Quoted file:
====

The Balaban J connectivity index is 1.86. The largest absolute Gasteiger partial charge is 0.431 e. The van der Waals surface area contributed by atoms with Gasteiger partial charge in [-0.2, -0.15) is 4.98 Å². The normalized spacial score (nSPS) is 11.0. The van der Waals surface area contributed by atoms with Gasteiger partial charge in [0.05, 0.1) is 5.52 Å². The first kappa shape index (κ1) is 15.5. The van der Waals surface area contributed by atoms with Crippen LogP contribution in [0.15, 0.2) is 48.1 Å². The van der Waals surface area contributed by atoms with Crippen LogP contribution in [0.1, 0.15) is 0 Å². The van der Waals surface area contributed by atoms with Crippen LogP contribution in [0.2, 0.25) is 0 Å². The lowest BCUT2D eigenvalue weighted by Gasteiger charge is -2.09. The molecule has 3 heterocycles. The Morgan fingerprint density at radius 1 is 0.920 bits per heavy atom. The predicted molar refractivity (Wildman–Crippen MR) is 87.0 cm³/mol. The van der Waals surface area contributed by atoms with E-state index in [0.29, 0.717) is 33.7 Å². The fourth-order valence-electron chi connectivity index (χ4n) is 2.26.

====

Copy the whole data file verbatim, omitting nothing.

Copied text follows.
The Balaban J connectivity index is 1.86. The largest absolute Gasteiger partial charge is 0.431 e. The van der Waals surface area contributed by atoms with Gasteiger partial charge in [-0.2, -0.15) is 4.98 Å². The normalized spacial score (nSPS) is 11.0. The van der Waals surface area contributed by atoms with Gasteiger partial charge in [0.05, 0.1) is 5.52 Å². The first kappa shape index (κ1) is 15.5. The van der Waals surface area contributed by atoms with Crippen LogP contribution in [0.15, 0.2) is 48.1 Å². The van der Waals surface area contributed by atoms with Crippen LogP contribution in [0.1, 0.15) is 0 Å². The van der Waals surface area contributed by atoms with Crippen LogP contribution in [0.2, 0.25) is 0 Å². The lowest BCUT2D eigenvalue weighted by Gasteiger charge is -2.09. The molecule has 3 heterocycles. The Morgan fingerprint density at radius 1 is 0.920 bits per heavy atom. The predicted molar refractivity (Wildman–Crippen MR) is 87.0 cm³/mol. The van der Waals surface area contributed by atoms with E-state index in [0.29, 0.717) is 33.7 Å². The fourth-order valence-electron chi connectivity index (χ4n) is 2.26.